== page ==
Two years ago, I bought a set of seat cushions for my classroom, but due to some reorganization, I’m now floating between classrooms (and the cushions have magically vanished). The cushions aren’t significantly more comfortable, but I think they might have made a difference after a few hours.

It will be hard, but I’m going to try to incorporate more physical activity in my classes. I think that moving around and getting the blood flowing is the only way to keep student minds alert and primed.

3. Breaks

Our school has a 5 minute morning recess, a 40 minute lunch break, and a 15 minute afternoon recess. The lunch break seemed like it was long enough for me to eat, relax, catch my breath, and reflect just a bit on the day. The afternoon break allowed me enough time to get some fresh air and re-orient (see point 1 above).

Students often complain about being hungry during the morning or afternoon breaks. At both of those times, it seemed like there was enough time to eat a snack. I am usually a ravenous person (I haven’t yet lost my teenage hunger) but between a moderate breakfast and a solid lunch, I wasn’t hungry at any point during the day.

4. Listening versus Conversing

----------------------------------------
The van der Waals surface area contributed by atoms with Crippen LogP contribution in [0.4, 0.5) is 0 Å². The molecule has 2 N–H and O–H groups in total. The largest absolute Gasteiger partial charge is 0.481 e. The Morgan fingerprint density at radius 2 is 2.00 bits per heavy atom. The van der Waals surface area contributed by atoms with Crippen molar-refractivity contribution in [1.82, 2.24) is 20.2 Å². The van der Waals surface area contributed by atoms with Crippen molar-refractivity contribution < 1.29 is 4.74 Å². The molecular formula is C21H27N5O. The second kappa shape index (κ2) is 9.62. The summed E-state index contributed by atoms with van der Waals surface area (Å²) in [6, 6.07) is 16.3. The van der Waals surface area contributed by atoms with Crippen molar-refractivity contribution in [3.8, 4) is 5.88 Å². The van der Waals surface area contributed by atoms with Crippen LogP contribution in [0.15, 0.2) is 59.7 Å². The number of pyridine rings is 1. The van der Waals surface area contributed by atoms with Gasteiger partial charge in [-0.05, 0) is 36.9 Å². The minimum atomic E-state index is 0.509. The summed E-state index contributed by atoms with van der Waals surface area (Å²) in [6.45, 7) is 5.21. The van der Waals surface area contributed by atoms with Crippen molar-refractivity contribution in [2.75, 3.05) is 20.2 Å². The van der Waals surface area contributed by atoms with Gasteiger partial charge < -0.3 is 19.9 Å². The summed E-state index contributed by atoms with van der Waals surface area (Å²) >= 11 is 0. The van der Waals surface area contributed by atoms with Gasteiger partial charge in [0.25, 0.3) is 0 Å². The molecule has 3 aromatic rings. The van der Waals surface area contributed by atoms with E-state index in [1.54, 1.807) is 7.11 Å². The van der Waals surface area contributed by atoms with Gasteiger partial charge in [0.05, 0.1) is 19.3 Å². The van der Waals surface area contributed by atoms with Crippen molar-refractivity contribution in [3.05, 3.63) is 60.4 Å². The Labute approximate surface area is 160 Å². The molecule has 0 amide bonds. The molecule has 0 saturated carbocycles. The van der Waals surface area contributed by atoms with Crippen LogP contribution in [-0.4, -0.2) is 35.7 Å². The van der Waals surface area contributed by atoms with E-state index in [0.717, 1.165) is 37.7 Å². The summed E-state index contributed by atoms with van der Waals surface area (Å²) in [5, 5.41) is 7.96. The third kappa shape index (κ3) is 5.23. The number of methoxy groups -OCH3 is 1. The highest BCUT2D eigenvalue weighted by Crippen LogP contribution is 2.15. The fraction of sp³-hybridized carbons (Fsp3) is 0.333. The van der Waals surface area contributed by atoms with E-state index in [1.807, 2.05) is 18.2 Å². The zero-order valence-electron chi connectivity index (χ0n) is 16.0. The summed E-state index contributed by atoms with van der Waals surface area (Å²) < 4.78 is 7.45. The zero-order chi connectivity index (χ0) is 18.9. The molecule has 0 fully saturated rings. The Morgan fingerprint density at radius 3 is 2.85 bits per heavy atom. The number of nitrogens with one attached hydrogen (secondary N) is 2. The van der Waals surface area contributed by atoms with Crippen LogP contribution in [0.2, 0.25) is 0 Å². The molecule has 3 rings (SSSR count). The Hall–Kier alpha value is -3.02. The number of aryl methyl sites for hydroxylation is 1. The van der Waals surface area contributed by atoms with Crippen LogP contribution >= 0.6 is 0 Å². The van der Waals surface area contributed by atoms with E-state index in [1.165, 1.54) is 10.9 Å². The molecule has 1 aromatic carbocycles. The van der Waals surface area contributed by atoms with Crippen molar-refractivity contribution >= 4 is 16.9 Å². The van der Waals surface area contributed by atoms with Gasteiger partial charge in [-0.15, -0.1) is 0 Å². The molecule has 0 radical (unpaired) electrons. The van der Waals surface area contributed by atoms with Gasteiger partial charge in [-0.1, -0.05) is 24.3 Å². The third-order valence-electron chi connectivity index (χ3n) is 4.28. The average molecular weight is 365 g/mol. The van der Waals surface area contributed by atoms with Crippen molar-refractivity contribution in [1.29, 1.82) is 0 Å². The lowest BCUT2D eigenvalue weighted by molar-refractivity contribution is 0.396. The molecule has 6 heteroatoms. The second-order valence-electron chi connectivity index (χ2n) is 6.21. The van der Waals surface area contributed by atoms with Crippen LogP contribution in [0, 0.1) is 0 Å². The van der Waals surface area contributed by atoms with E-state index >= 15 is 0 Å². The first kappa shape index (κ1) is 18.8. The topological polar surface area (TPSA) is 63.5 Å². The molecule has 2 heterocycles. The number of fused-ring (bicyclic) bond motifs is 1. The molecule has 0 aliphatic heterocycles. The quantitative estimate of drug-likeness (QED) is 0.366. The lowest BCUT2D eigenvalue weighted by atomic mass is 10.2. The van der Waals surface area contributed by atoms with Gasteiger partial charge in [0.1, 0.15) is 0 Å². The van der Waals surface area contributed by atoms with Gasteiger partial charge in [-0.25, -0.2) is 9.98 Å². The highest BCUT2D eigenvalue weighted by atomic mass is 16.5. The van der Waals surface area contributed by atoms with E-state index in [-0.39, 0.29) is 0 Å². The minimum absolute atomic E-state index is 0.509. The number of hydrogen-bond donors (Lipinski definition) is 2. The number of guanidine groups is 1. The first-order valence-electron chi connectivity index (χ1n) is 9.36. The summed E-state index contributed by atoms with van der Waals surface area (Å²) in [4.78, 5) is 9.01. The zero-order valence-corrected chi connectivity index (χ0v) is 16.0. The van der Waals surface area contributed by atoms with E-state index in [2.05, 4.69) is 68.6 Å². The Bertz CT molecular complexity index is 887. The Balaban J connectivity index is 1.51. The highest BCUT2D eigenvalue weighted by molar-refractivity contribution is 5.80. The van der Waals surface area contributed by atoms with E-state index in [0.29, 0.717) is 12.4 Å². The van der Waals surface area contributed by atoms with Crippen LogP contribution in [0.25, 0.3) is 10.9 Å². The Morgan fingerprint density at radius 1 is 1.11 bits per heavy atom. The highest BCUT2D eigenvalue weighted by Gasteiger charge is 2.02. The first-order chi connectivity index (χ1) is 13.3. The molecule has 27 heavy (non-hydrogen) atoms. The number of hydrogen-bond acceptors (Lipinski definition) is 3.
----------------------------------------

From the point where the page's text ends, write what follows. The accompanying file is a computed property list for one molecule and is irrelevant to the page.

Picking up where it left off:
As a teacher, I’ve always known that lecturing is ineffective. My student day crystallized that conclusion. Although I tried my best to follow along and take notes, I could rarely get myself invested in what the teacher was saying when s/he was addressing the whole class. On the other hand, when I had to directly interact with one or two other people, there was no opportunity for “checking out” — if I was to be in the conversation, I would have to keep up and contribute.

The difficulty is getting groups to function effectively. I’m certainly going to try harder to make that happen.

5. Computers

There are three students in our 12th-grade class who don’t have functioning laptop computers. They are at a significant disadvantage because many of the classes required that students use a computer to do their work.

The school has a few (poorly functioning) laptops that can be borrowed, but these are in sufficiently high demand that they are difficult to get. As a fellow student, I was able to see the difficulty and exasperation involved in trying to get these things to work.

I don’t know how, but we’ve got to get computers into the hands of those students who don’t have them. For modern students in a contemporary school, it’s simply impossible to operate effectively without that invaluable tool.

6. Lateness

My last point is partly a reflection on life as a teacher. As I traveled from one classroom to another, I was frequently beset by fellow teachers and students who needed help with one thing or the other. Few of these discussions were overly deep or involved, but they involved the transfer of a small amount of vital information.

The result of these quick chats was that I was late for three of my eight classes. Embarrassing! At our school we have little tolerance for lateness of any form. I think that I’m going to be a little more willing to listen to my students’ excuses for being late in the future.

Thanks to M, G, & L for letting me join their (fantastic!) classes.